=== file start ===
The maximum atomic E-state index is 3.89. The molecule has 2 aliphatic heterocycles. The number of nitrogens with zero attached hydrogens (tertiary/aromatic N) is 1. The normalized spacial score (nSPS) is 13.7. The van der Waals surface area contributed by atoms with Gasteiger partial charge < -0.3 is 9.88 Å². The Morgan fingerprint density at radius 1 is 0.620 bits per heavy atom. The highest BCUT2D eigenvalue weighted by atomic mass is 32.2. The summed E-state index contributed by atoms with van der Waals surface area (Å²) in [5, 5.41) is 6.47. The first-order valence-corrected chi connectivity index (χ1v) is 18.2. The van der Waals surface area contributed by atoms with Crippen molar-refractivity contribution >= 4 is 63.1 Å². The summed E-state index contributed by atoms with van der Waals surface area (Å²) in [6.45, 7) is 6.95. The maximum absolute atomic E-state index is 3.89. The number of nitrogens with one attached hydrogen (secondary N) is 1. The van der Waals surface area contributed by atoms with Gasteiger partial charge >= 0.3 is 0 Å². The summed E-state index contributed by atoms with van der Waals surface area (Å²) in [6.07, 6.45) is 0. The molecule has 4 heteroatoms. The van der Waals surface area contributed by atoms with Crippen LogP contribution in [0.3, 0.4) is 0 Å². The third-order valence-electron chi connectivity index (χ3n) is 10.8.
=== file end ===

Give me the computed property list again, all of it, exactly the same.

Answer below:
The maximum atomic E-state index is 3.89. The molecule has 2 aliphatic heterocycles. The number of nitrogens with zero attached hydrogens (tertiary/aromatic N) is 1. The normalized spacial score (nSPS) is 13.7. The van der Waals surface area contributed by atoms with Gasteiger partial charge < -0.3 is 9.88 Å². The Morgan fingerprint density at radius 1 is 0.620 bits per heavy atom. The highest BCUT2D eigenvalue weighted by atomic mass is 32.2. The summed E-state index contributed by atoms with van der Waals surface area (Å²) in [5, 5.41) is 6.47. The first-order valence-corrected chi connectivity index (χ1v) is 18.2. The van der Waals surface area contributed by atoms with Crippen molar-refractivity contribution >= 4 is 63.1 Å². The summed E-state index contributed by atoms with van der Waals surface area (Å²) in [6.45, 7) is 6.95. The maximum absolute atomic E-state index is 3.89. The number of nitrogens with one attached hydrogen (secondary N) is 1. The van der Waals surface area contributed by atoms with Gasteiger partial charge >= 0.3 is 0 Å². The summed E-state index contributed by atoms with van der Waals surface area (Å²) in [6.07, 6.45) is 0. The molecule has 4 heteroatoms. The van der Waals surface area contributed by atoms with Crippen LogP contribution in [0.3, 0.4) is 0 Å². The third-order valence-electron chi connectivity index (χ3n) is 10.8.